Banner Default Image

Do you suffer from Imposter Syndrome?

blog author

12 months ago

by Emma Broomfield

Do you suffer from Imposter Syndrome?

I know I have…

Imposter Syndrome is a widespread phenomenon among job seekers, particularly those who are just entering the job market. It can generate significant anxiety and self-questioning, which can hinder their ability to excel during the job search and interview phase. This is precisely where a recruitment specialist, such as myself, can make a real difference.

Did you know there are 5 different types of imposter syndrome, can you relate to any of these?

#1: The Expert.

You may not like to be called the expert as it might make you feel like you need to have all the answers and you feel the pressure to live up to such a high standard. You might be called the subject matter expert in a certain field, or the go-to person in a particular project. You are asked a question and you don't have the answer, you feel like a fraud or feel shame. You find yourself reading more books, taking more courses, and getting more certificates. You hold yourself back from going for promotions because you never feel qualified enough.

#2: The Super Woman/Man.

You push yourself to work harder and overdo it to measure up to colleagues and peers. You are an over-achiever. You might be a workaholic and addicted to the validation that comes with working rather than the work itself. You might work longer hours than everyone else in order to compensate for your fraudulent feelings. You might feel restless or find it hard to switch off when you are not at work. 

#3: The Perfectionist.

You might find it hard to accept making mistakes. You might have extraordinarily high standards for yourself and for others. If you make a mistake, you feel like a fraud. In order to not feel like a fraud, you might find yourself engaging in over-planning, over-preparing, and beating yourself up inside over-thinking.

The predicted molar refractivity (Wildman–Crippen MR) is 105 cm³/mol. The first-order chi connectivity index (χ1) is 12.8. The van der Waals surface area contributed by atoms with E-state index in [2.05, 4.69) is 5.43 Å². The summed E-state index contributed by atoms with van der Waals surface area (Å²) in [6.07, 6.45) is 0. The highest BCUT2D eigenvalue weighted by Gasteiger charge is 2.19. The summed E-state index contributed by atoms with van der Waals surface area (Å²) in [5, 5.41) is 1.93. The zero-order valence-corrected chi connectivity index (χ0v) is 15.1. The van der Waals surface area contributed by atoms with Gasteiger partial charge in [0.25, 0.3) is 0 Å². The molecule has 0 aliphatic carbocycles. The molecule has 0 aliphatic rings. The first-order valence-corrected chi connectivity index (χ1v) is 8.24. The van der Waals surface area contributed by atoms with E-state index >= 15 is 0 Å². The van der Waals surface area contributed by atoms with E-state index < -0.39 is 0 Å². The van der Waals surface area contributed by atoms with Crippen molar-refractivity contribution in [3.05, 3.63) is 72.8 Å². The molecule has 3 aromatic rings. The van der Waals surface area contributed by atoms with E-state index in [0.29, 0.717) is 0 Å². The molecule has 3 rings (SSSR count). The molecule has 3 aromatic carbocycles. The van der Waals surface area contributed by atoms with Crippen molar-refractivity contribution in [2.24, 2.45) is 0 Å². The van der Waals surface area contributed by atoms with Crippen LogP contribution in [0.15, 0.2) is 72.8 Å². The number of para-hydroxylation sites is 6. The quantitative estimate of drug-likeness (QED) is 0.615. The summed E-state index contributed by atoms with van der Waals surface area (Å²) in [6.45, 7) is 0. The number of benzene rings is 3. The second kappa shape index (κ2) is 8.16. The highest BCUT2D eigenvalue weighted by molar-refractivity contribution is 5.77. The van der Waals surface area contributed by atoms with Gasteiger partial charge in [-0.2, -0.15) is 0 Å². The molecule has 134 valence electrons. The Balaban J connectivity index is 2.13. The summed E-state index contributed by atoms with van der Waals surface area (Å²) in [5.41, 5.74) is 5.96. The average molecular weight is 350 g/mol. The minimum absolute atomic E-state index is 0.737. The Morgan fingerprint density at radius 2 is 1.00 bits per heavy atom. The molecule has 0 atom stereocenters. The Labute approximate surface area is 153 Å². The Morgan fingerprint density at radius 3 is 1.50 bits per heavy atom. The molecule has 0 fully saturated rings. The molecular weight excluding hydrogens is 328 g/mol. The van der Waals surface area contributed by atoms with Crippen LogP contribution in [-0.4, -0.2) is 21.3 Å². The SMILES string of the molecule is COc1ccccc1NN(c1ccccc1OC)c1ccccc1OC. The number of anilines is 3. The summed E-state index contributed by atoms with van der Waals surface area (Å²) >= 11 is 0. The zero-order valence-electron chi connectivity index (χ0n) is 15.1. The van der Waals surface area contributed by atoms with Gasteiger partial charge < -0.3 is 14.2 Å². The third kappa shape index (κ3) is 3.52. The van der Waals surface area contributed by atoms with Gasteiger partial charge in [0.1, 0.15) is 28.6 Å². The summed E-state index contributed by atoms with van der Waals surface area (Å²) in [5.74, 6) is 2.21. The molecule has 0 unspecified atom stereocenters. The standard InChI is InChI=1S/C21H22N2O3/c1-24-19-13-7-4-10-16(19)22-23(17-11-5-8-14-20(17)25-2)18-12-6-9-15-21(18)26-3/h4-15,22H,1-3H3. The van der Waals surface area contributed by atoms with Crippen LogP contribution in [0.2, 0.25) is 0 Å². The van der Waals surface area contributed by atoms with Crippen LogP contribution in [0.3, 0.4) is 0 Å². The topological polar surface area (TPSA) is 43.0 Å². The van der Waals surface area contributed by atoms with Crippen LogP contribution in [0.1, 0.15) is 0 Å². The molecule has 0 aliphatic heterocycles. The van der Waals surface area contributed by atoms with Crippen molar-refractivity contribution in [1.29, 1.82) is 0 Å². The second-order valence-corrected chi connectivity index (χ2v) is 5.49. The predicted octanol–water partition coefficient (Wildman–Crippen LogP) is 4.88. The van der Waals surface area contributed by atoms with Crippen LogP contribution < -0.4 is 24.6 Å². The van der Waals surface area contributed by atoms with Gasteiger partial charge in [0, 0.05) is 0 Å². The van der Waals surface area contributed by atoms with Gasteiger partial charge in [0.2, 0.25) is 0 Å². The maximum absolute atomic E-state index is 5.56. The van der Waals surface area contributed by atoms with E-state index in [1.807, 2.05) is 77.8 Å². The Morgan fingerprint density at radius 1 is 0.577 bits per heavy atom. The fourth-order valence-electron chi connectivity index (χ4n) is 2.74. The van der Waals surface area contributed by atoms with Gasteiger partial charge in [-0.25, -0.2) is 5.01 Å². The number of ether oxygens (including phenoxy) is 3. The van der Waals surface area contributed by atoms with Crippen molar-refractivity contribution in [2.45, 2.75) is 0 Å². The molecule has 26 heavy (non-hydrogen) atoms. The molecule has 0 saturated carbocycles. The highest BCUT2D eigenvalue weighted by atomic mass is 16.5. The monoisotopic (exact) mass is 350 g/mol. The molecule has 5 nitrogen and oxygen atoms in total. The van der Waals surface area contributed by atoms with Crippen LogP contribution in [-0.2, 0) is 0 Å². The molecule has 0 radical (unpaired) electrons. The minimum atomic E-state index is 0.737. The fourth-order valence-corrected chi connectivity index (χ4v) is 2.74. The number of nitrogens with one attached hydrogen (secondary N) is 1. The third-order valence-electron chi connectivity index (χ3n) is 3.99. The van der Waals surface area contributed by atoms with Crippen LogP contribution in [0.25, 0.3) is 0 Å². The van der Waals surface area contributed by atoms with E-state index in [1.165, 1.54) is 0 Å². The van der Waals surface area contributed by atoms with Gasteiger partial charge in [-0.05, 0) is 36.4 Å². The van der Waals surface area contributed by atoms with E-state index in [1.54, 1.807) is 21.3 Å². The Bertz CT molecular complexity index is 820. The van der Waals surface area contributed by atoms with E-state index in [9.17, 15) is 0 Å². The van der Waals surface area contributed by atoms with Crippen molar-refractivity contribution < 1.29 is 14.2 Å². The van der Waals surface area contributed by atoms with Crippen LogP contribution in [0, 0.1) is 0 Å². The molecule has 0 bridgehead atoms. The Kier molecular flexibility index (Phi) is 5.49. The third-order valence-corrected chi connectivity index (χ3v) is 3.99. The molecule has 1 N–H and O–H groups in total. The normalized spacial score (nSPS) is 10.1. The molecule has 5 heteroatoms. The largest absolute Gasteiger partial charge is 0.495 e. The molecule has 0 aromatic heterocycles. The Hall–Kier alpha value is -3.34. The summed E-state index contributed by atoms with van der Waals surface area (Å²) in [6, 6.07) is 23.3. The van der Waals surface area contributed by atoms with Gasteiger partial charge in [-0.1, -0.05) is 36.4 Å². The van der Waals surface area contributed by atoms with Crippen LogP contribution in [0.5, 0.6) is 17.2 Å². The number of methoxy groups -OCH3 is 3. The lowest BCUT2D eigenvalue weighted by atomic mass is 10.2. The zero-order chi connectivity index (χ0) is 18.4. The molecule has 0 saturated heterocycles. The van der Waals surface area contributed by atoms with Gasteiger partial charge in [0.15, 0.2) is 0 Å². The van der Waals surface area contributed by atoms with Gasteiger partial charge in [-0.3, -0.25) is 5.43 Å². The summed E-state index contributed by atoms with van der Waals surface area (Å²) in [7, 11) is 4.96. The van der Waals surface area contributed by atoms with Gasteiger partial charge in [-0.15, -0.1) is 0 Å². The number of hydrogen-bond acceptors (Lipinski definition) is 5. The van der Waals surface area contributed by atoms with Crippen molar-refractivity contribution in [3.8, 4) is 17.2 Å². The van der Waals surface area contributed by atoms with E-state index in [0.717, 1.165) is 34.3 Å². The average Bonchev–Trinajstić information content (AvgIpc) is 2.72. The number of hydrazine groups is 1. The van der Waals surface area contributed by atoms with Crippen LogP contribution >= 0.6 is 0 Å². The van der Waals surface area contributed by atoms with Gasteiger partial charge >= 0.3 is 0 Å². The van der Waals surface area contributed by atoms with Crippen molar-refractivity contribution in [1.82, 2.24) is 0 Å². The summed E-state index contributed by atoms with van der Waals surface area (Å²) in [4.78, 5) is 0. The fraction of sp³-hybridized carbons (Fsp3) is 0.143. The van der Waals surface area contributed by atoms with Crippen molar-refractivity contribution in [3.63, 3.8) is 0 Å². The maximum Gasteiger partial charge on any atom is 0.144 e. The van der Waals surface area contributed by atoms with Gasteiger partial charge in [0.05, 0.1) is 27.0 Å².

#4: The Soloist.

As a Soloist, you might be someone who doesn’t want to ask for help. You might be afraid to ask any questions and want to do everything yourself. This is because you think asking for help means you are a fraud. You might find it difficult to trust that others are as competent as you or feel threatened if you share the win with others. If you do accept help, or up-level through guidance, you question your competence. Even though you know there are other experts in certain areas, you try to do your own research.

#5: The Natural Genius.

This is similar to the perfectionist. You might not just focus on getting a task done perfectly, but you want to know all the facts and information. If you don’t know everything you get really frustrated with yourself. You might have started in a new job that is extremely technical and you are not so technical. You are frustrated at how long it is taking you to grasp the information. You might start avoiding situations like meetings or managers until you feel you know it all. This is because your self-worth was based on being a natural genius. 

I think everyone suffers from a bit of Imposter Syndrome in their life at some point, does that really mean you are not exceptional, absolutely not.

What can a Recruiter do to help?

Job seekers with Imposter Syndrome will doubt their abilities and feel like they may not belong in their career level or have the ability to take the next step. They may feel like their qualifications and experience won't be enough to get them the job and underplay their abilities. They may also feel like they’re inadequate compared to other applicants, leading to feelings of self-doubt and insecurity.

The way in which we handle the registration process enables us to identify if a candidate has imposter syndrome extremely well. We spend the time to listen to you, understand your experience and will explore past successes and challenges. This will give us the ability to learn all your strengths, build your confidence and install a level of positivity in your abilities. In other words, unlock all your potential.

What you could be missing out on

Imposter Syndrome could stop you from reaching that full potential and cause you to avoid taking risks, promotions, and proactively searching for the next career step. You may be afraid to apply for a job that you feel is beyond your qualifications or to reach out to potential new employers.

Again, I can help and prepare you before the interviews. Approach those clients on your behalf and promote you as the best possible candidate for this position. I can open up those opportunities that you would not have opened up for yourself.

So, let’s kick imposter syndrome into touch, accept and identify that you deserve success, take the leap, and reach greatness together!

 If you want to have a chat about your next move, need a boost of confidence, or just some clarity, give us a call - At SWR we're always happy to chat.




Share this article